In short, why was the Civil War fought? was a question that should be asked by any American citizen. The conflict over slavery began because southerners argued that the North was encroaching on the rights of individual states. The idea was that individual states should override federal powers. To this end, southern officers in the U.S. Army and Navy overwhelmingly resigned to fight for the Confederacy. For these southerners, slavery was their most important right.
During the 1859 conflict, John Brown, an abolitionist radical, developed a plan to attack a federal armory in Harper’s Ferry, Virginia. His objective was to arm slaves on nearby plantations. While Brown had a plan, it failed miserably. Few slaves in the area were aware of the raid and feared for their lives. Fortunately, a passing train signaled the government and soon local militia troops surrounded the abolitionist.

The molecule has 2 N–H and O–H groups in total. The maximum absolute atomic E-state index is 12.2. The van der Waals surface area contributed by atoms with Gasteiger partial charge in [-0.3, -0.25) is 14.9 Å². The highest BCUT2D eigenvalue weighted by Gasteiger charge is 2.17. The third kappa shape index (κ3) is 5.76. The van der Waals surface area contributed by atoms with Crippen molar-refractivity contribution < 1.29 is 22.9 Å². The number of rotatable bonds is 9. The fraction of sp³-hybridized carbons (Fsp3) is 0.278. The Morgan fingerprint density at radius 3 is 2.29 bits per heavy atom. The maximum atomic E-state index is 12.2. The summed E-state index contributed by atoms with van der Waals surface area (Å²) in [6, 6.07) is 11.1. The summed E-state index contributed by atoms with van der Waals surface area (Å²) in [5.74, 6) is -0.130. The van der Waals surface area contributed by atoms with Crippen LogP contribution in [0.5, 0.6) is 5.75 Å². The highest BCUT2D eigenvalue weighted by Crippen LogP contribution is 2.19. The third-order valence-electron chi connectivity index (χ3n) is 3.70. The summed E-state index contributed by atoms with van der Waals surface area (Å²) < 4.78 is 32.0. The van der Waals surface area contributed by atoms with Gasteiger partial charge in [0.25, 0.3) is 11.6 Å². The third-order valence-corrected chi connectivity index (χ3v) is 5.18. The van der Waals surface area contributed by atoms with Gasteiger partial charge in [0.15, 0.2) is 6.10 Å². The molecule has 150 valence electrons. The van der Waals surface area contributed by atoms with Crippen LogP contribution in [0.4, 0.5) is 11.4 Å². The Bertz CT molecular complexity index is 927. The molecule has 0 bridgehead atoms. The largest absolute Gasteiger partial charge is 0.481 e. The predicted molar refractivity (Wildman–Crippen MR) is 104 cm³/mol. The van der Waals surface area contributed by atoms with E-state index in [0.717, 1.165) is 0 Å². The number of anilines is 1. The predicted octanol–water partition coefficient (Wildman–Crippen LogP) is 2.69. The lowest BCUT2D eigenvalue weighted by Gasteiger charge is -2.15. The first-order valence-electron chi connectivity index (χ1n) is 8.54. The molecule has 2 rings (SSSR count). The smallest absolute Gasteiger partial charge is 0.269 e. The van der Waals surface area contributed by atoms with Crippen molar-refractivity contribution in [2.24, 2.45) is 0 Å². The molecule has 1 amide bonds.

What was the cause of the Civil War? Both sides contested the right to keep slaves. The Confederacy controlled the majority of territory in eleven southern states. The Southern states, or Confederate, controlled two more states. Both sides raised large conscription and volunteer armies to fight the war. These forces led to mass mobilizations and the eventual end of slavery. If you’ve been wondering why the Civil War occurred, it’s time you read about this conflict.
The Union had a large industrial base and a larger population. The South did not have the resources to stand toe to toe with the Union. In recent history, insurgent movements and underdogs have been successful in winning wars over mighty powers. In the case of the Civil War, the Southerners did not adopt an insurgent strategy, but instead formed large formal armies. They also faced federal troops in pitched battle.